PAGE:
An anonymous remailer is a server computer which receives messages with embedded instructions on where to send them next, and which forwards them without revealing where they originally came from.

There are Cypherpunk anonymous remailers, Mixmaster anonymous remailers, and anonymous servers, among others which differ in how they work, in the policies they adopt, and in the type of attack on anonymity of email they can (or are intended to) resist.

Remailing as discussed in this article applies to emails intended for particular recipients, not the general public. Anonymity in the latter case is more easily addressed by using any of several methods of anonymous publication.

There are several strategies which contribute to making the e-mail so handled (more, or less) anonymous. In general, different classes of anonymous remailers differ with regard to the choices their designers/operators have made. These choices can be influenced by the legal ramifications of operating specific types of remailers.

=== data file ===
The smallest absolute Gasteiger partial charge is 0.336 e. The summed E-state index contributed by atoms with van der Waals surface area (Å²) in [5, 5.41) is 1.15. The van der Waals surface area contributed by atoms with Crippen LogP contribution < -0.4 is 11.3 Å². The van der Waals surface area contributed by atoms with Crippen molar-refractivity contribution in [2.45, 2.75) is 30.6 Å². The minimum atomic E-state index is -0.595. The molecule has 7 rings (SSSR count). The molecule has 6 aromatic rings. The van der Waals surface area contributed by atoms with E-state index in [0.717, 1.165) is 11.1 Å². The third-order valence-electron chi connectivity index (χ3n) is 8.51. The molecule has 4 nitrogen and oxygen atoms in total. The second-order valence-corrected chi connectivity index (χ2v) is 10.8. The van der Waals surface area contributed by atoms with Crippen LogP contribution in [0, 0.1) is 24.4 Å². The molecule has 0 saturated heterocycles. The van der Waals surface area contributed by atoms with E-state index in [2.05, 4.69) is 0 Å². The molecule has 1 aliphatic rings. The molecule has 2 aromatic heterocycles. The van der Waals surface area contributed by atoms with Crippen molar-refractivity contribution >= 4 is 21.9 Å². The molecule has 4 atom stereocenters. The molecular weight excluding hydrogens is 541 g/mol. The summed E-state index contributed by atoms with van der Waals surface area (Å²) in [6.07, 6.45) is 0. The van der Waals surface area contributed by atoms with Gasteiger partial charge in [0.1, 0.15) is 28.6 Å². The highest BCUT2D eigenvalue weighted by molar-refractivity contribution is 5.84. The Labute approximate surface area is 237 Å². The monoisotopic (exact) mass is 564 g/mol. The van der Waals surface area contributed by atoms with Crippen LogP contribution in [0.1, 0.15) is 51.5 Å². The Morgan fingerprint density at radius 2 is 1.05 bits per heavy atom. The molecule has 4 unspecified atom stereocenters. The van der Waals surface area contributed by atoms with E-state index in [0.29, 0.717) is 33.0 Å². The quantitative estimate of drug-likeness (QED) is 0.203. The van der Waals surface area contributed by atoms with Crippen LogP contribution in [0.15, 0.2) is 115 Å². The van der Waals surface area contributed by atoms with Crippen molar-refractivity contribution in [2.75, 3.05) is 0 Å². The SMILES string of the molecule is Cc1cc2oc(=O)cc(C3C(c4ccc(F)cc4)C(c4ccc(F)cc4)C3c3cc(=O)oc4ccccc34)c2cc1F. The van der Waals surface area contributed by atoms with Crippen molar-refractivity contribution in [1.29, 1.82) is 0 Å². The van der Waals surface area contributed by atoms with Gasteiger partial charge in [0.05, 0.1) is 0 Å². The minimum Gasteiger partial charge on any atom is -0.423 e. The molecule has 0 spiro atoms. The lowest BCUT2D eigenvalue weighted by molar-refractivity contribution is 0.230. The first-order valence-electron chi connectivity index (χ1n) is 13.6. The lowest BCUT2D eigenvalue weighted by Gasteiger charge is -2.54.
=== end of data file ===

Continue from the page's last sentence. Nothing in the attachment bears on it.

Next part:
It must be understood that every data packet traveling on the Internet contains the node addresses (as raw IP bit strings) of both the sending and intended recipient nodes, and so no data packet can ever actually be anonymous at this level. However, if the IP source address is false, there will be no easy way to trace the originating node (and so the originating entity for the packet). In addition, all standards-based email messages contain defined fields in their headers in which the source and transmitting entities (and Internet nodes as well) are required to be included. However, since most users of email do not have very much technical expertise, the full headers are usually suppressed by mail reading software. Thus, many users have never seen one.

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